Thirty-five human femurs were investigated. A distal bone defect, Anderson Orthopedic Research Institute classification (s. 33) type-F2a, was created in group 1-3 and type-F3 in group 4-6. A cemented, rotating hinge femoral component was combined with different stems (100 and 160 mm total or hybrid cemented cones, or a 100-mm custom-made anatomical cone stem). The femora were loaded according to in vivo loading during gait. Relative movements were measured to investigate primary stability. Pull-out testing was used to obtain a parameter for the primary stability of the construct.

Relative movements were small and similar in all groups (<40 μm). For small defect, the pull-out forces of cemented long (4583 N) and short stems (4650 N) were similar and about twice as high as those of uncemented stems (2221 N). For large defects, short cemented stems with cones showed the highest pull-out forces (5500 N). Long uncemented stems (3324 N) and anatomical cone stems (3990 N) showed similar pull-out forces.

All tested stems showed small relative movements. Long cemented stems show no advantages to short cemented stems in small bone defects. The use of cones or an anatomical cone stem with hybrid cementation seems to offer good stability even for larger bone defects. The use of a short cemented stem (with or without cone) may be a suitable choice with a high potential for bone preservation in total knee arthroplasty revision with respective bone defects.

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Longer Femoral Cones addresses even zone 2.5.


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Zonal Fixation in revision total knee arthroplasty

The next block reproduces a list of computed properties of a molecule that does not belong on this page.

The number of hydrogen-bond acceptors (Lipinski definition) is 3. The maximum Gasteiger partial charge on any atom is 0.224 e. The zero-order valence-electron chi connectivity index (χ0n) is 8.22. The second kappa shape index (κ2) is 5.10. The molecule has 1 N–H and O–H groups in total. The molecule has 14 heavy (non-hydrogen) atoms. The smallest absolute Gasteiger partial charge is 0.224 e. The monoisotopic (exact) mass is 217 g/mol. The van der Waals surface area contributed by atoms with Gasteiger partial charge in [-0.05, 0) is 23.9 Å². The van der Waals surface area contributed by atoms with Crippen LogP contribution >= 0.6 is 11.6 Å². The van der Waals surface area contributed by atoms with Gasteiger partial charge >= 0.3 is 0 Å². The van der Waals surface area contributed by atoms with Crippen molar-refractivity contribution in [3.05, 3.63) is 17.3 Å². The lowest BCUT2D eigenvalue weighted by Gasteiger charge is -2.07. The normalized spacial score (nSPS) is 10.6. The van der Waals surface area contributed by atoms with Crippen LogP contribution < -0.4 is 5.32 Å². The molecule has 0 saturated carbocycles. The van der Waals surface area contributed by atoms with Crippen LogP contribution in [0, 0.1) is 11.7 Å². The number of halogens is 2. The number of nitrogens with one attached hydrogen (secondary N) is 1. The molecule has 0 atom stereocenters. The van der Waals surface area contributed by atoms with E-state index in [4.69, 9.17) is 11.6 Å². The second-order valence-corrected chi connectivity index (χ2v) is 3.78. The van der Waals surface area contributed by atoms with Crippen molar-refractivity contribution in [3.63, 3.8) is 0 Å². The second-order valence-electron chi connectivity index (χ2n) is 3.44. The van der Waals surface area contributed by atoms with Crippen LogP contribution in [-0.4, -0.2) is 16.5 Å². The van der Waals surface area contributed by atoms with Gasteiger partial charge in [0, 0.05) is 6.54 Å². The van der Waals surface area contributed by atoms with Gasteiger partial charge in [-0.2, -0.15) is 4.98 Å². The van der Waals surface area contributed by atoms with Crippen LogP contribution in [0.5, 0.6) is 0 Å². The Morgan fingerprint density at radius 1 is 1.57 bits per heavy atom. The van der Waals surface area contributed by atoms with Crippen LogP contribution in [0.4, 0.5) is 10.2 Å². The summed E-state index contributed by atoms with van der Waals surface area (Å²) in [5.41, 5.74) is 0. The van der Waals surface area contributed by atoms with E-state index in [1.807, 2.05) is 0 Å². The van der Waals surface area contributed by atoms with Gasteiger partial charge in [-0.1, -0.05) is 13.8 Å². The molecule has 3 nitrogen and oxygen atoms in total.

Zonal fixation in revision total knee arthroplasty R Morgan-Jones, S I S Oussedik, H Graichen, F S Haddad Affiliations

PMID: 25628273 DOI: 10.1302/0301-620X.97B2.34144

Revision knee arthroplasty presents a number of challenges, not least of which is obtaining solid primary fixation of implants into host bone. Three anatomical zones exist within both femur and tibia which can be used to support revision implants. These consist of the joint surface or epiphysis, the metaphysis and the diaphysis. The methods by which fixation in each zone can be obtained are discussed. The authors suggest that solid fixation should be obtained in at least two of the three zones and emphasise the importance of pre-operative planning and implant selection.

Keywords: Multi-zone strategy; Revision total knee replacement; Zonal fixation.

©2015 The British Editorial Society of Bone & Joint Surgery.

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Complications, clinical and radiological results—a systematic review of the literature A. Zanirato1 · M. Formica1 · L. Cavagnaro2 ·
S. Divano1 · G. Burastero2 · L. Felli1 Received: 10 December 2018 / Accepted: 8 February 2019 © Istituto Ortopedico Rizzoli

Revision total knee arthroplasty (rTKA) is increasing of relevance in orthopaedic surgeon daily practice and this trend is likely to continue in the years ahead. The aim of this systematic review of English literature is to summarize and compare indications, complications, clinical and radiological results of metaphyseal cones and sleeves in management of bone loss in rTKA. Retrospective or prospective studies with at least 1 year of follow-up (FU) were included. The PRISMA 2009 flowchart and checklist were considered to edit the review. Clinical and radiological results, rates of intraoperative fractures, aseptic loosening, periprosthetic joint infection, septic failure, reoperations and re-revisions were extrapolated by the papers. Thirty-seven articles were included in the systematic review. Results of 927 cones (mean FU of 3.6 ± 1.4 years) and 1801 sleeves (mean FU of 4.5 ± 1.6 years) were analysed. The studies showed good clinical and functional outcomes. Cones and sleeves allowed a stable metaphyseal fixation. The aseptic survivorship of the implants was 97.3% in cones group and 97.8% in sleeves group. Metaphyseal cones and sleeves represent a viable option in management f type IIb and III AORI bone defects in aseptic and septic TKAr with overlapping survival rate. Further high-quality long-term studies would better clarify complications, clinical and radiological results of these promising techniques in revision total knee arthroplasty.